When was the last time you ate onions? There are many reasons why you should eat these flavorful bulbs more often than you think. They are a great source of flavonoids, vitamin C, phytochemicals, sulphuric compounds, manganese, chromium, and vitamin B6.
Plus, they are low in calories and free of fat or cholesterol.
This vegetable which ranges in color has been used for thousands of years as a cooking ingredient and natural remedy, as well as used in the burial rituals of ancient Egyptians. The most common types are white, red, and yellow onions.
Onions contain flavonoids that can help lower the risk of stroke, cardiovascular disease, and Parkinson’s. One of the most powerful flavonoids in this vegetable is quercetin.
It can alleviate the symptoms of bladder infections, reduce blood pressure, and improve prostate health.
Other phytochemicals with beneficial properties include cepaene, disulfides, trisulfides, and vinyldithiins, all of them offering antimicrobial and anticancer properties.
Their high antioxidant content helps prevent free radical damage, thus avoiding signs of premature aging and many illnesses and diseases.
By reducing blood pressure and the risk of heart attack, onions promote heart health. Also, they help prevent plaque buildup in the arteries, thanks to quercetin.
Other benefits of onions include improved digestion, bowel movement, bone density, and immune system.
What’s more, the folate content in onions can help alleviate depression. It can also improve mood, appetite, and sleep.
The high levels of vitamin C, on the other hand, can support collagen production and maintenance, thus improving the skin and hair quality.
As you can see, onions are incredibly healthy, but are they affecting blood sugar?
Well, they contain chromium which helps regulate blood glucose. On the other hand, the sulfur it contains increases the secretion of insulin, thus reducing blood glucose levels.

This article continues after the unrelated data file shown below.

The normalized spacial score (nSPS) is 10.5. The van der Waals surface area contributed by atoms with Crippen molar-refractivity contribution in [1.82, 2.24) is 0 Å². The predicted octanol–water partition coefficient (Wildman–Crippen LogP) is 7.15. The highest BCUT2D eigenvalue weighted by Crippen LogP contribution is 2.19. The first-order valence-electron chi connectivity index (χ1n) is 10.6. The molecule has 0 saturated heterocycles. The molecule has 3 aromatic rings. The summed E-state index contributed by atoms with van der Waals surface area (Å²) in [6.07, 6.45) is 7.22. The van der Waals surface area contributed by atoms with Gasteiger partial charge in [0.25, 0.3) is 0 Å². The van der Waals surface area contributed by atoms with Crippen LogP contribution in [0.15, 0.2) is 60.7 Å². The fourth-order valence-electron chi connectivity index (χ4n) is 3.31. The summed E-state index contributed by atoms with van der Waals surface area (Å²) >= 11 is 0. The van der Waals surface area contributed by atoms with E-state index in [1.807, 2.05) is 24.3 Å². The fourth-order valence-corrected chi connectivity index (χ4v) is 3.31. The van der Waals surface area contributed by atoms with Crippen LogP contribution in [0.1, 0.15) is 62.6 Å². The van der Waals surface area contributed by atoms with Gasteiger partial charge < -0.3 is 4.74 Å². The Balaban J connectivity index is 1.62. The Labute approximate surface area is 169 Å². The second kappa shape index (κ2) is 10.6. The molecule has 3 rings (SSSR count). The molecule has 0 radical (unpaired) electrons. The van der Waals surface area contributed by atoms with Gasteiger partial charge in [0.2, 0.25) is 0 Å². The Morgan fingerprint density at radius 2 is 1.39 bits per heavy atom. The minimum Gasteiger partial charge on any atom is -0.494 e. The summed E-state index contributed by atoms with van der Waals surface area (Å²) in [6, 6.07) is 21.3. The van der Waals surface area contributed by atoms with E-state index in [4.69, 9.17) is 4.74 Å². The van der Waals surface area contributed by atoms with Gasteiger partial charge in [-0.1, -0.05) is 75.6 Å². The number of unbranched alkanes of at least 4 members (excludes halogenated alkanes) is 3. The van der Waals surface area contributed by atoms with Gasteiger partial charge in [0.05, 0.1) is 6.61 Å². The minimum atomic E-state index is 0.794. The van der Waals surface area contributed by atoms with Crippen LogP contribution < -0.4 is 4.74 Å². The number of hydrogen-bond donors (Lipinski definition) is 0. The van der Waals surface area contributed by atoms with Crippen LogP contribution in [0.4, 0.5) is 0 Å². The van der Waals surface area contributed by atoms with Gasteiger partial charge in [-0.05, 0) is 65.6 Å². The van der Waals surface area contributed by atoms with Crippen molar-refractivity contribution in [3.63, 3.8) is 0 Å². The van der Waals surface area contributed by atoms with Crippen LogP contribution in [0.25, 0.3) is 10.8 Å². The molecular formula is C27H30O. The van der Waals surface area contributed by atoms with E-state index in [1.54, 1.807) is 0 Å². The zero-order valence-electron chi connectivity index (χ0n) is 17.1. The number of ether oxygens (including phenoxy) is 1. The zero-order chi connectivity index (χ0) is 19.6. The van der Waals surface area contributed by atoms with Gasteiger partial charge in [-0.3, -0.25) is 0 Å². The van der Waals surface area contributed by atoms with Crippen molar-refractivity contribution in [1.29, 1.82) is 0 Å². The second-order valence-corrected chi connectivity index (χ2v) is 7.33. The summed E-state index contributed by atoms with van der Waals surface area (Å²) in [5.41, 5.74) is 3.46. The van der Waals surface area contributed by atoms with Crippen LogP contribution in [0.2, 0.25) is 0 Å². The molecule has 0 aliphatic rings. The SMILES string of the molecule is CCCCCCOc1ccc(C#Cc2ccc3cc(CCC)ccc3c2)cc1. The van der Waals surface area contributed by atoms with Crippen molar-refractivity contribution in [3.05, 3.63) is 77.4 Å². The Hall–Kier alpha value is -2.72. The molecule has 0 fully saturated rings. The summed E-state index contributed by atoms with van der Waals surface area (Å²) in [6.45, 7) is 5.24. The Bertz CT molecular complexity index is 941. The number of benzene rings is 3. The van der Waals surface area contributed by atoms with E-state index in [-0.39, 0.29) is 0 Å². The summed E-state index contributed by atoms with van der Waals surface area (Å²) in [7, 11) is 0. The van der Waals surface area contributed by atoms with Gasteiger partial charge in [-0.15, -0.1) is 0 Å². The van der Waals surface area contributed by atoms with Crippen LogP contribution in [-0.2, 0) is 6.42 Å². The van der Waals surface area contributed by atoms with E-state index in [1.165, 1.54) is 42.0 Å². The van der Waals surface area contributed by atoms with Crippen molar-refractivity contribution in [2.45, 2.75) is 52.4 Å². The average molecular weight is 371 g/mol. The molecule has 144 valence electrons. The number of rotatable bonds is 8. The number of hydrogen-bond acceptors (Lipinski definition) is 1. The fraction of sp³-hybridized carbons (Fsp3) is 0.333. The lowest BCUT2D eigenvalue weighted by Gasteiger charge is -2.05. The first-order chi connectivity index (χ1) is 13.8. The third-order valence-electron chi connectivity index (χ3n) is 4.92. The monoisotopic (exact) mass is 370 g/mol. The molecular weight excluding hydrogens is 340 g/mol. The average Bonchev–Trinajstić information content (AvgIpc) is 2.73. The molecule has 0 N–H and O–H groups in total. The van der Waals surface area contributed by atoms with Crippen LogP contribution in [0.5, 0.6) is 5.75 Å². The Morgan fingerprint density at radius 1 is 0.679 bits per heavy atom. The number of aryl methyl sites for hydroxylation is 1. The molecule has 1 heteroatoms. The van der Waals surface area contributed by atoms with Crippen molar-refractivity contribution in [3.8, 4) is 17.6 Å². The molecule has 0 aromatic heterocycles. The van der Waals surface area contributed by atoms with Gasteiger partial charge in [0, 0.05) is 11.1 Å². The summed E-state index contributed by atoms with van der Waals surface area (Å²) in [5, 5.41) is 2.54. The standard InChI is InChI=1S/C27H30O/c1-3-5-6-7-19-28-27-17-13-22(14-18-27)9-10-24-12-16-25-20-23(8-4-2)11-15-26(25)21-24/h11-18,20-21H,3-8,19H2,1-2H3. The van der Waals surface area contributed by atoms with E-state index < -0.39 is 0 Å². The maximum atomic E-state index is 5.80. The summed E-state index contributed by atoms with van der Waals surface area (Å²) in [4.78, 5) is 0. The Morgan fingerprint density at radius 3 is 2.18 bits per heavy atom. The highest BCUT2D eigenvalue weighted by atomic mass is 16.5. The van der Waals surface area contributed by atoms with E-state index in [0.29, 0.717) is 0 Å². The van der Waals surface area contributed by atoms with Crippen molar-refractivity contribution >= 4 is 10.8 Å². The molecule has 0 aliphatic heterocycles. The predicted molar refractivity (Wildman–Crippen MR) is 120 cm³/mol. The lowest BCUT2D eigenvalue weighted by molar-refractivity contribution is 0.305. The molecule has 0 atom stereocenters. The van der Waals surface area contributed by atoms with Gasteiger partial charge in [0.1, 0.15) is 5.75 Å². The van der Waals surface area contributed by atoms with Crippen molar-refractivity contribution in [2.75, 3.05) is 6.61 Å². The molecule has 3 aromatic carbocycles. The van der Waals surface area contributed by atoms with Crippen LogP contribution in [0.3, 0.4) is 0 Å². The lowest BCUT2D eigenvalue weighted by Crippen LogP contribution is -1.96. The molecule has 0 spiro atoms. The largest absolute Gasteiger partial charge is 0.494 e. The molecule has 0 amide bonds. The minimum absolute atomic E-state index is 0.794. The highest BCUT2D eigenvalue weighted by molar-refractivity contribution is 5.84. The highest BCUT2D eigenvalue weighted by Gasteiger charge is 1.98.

According to research in the journal Environmental Health Insights, red onions can help reduce blood glucose levels in people with type 1 and type 2 diabetes.
In 2014, the journal Nutrition published the results of a meta-analysis which states eating raw onion can stabilize liver enzymes and reduce blood sugar levels in people with type 2 diabetes.
Another Web MD shows that onion extract can reduce total cholesterol and blood sugar levels when given with metformin. All rats had diabetes and received a different dose of onion extract along with metformin.
The best results had the rats which received the highest dose of onion extract.
This vegetable also helps strengthen capillaries, thus preventing diabetic retinopathy.
Still, more research is needed to discover the mechanism by which onions could reduce blood glucose.
Since onions are one of the most versatile vegetables, you can eat them in many ways. For example, add them to green salads, tuna salads, soups, stews, or bake them for an hour and eat them with olive oil, salt, pepper, herbs, and flavored vinegar.
Note – even though low in calories, onions can increase the appetite by increasing the metabolic rate.